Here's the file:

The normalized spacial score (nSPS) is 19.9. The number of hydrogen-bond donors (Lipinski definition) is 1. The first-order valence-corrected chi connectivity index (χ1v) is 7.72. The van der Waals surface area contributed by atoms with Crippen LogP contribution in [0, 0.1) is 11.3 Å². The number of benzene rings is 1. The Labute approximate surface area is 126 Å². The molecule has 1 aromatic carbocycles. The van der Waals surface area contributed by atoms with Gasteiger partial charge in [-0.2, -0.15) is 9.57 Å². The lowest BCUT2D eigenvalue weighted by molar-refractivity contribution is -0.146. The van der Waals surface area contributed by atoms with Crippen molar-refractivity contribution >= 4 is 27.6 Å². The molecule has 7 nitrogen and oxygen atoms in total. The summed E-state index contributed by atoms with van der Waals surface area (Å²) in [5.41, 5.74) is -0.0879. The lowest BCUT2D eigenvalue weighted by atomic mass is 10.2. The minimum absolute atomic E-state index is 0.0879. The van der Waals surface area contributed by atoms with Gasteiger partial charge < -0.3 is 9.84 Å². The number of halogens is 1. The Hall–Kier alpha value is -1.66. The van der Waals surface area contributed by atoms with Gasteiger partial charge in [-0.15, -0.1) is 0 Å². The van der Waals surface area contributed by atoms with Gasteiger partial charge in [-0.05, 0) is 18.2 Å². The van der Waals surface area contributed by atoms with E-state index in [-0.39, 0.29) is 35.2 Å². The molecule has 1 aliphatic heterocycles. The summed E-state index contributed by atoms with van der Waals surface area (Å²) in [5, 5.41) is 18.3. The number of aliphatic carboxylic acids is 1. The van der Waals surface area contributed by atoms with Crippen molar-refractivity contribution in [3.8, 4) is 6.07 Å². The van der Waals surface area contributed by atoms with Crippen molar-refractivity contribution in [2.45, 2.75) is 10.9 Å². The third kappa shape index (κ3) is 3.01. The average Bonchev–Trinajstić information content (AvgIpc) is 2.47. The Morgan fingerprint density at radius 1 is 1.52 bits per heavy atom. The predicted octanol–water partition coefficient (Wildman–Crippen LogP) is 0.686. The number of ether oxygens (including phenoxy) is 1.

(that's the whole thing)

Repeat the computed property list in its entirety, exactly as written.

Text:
The normalized spacial score (nSPS) is 19.9. The number of hydrogen-bond donors (Lipinski definition) is 1. The first-order valence-corrected chi connectivity index (χ1v) is 7.72. The van der Waals surface area contributed by atoms with Crippen LogP contribution in [0, 0.1) is 11.3 Å². The number of benzene rings is 1. The Labute approximate surface area is 126 Å². The molecule has 1 aromatic carbocycles. The van der Waals surface area contributed by atoms with Gasteiger partial charge in [-0.2, -0.15) is 9.57 Å². The lowest BCUT2D eigenvalue weighted by molar-refractivity contribution is -0.146. The van der Waals surface area contributed by atoms with Crippen molar-refractivity contribution >= 4 is 27.6 Å². The molecule has 7 nitrogen and oxygen atoms in total. The summed E-state index contributed by atoms with van der Waals surface area (Å²) in [5.41, 5.74) is -0.0879. The lowest BCUT2D eigenvalue weighted by atomic mass is 10.2. The minimum absolute atomic E-state index is 0.0879. The van der Waals surface area contributed by atoms with Gasteiger partial charge < -0.3 is 9.84 Å². The number of halogens is 1. The Hall–Kier alpha value is -1.66. The van der Waals surface area contributed by atoms with Gasteiger partial charge in [-0.15, -0.1) is 0 Å². The van der Waals surface area contributed by atoms with Gasteiger partial charge in [-0.05, 0) is 18.2 Å². The van der Waals surface area contributed by atoms with E-state index in [-0.39, 0.29) is 35.2 Å². The molecule has 1 aliphatic heterocycles. The summed E-state index contributed by atoms with van der Waals surface area (Å²) in [5, 5.41) is 18.3. The number of aliphatic carboxylic acids is 1. The van der Waals surface area contributed by atoms with Crippen molar-refractivity contribution in [3.8, 4) is 6.07 Å². The van der Waals surface area contributed by atoms with Crippen molar-refractivity contribution in [2.45, 2.75) is 10.9 Å². The third kappa shape index (κ3) is 3.01. The average Bonchev–Trinajstić information content (AvgIpc) is 2.47. The Morgan fingerprint density at radius 1 is 1.52 bits per heavy atom. The predicted octanol–water partition coefficient (Wildman–Crippen LogP) is 0.686. The number of ether oxygens (including phenoxy) is 1.